Motion Sickness: It’s in Your Head, but You’re not Imagining it

With the warmer months rapidly approaching, we are not far off from road trip season! While we love packing up the car and heading out on an adventure, the extended hours in the back seat might put some people at higher risk for motion sickness. So let’s take a deeper look at why some people can read in the car and enjoy their trip, while others succumb to a headache, dizziness, and nausea. 


First, we need to understand how the brain and body control balance. The balance control of the body is called the cerebellum, sometimes even called “the little brain,” and it does a lot of work! From maintaining balance to controlling movements, this little brain has a big job to do. The cerebellum controls balance by using feedback from the vestibular system (those squiggly looking tubes in your inner ear) as well as proprioceptors from all over the body, all the way down to your feet, in order to tell the brain where you and your limbs are in space. Kind of like keeping track of a classroom full of kids (thank you teachers!). 

The cerebellum and the rest of the central nervous system are wrapped up in a protective sheath, kind of like saran wrap. This saran wrap has 3 layers: the pia, which attaches directly to the brain and spinal cord and houses the central nervous system’s blood supply, the arachnoid, which is very fibrous (like a spider web) and has no blood supply, and the outermost layer is the dura which is very thick and sturdy. The dura also attaches to the foramen magnum (the hole at the bottom of the skull where the brain becomes the brainstem, and the first two vertebrae at the top of the neck. So any torquing of these bony structures, as seen in primary structural shift, causes stress and pulling on the dura. This tension on the dura in turn causes tension on the other layers of saran wrap and stress throughout the rest of the central nervous system, causing the cerebellum and other structures not to be able to do their job efficiently. This can lead to secondary symptoms, in this case, when taking a bumpy ride in the back seat, the little brain has to work even harder to process signals from those proprioceptors throughout the body, often leading to headache and feelings of nausea.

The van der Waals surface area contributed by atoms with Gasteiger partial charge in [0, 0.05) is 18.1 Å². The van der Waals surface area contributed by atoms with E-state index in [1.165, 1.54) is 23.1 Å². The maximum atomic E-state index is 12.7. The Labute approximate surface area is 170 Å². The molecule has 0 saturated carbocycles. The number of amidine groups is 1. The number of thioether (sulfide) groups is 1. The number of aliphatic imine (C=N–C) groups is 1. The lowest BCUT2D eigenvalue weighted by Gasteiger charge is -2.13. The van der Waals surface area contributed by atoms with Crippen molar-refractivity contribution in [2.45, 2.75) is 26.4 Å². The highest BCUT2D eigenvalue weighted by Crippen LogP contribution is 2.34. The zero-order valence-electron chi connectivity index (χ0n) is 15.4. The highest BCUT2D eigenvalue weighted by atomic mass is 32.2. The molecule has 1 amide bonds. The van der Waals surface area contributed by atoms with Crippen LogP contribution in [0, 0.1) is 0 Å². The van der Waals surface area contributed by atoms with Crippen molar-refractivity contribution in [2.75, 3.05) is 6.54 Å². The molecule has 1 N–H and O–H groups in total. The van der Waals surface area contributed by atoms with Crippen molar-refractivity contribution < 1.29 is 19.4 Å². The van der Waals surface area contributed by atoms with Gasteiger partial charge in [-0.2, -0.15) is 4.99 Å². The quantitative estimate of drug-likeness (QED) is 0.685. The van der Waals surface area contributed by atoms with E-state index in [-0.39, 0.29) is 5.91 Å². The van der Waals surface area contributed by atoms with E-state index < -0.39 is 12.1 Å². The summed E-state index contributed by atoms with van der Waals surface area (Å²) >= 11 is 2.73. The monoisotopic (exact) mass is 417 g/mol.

Structural chiropractic care aims to gently correct primary structural shift, increasing stability and easing the tension that leads to these secondary symptoms. So before you pack up the car and pile the family in for your journey, be sure to schedule a consultation to find out if this type of care is right for not only you, but for the kiddos in the bumpy backseat!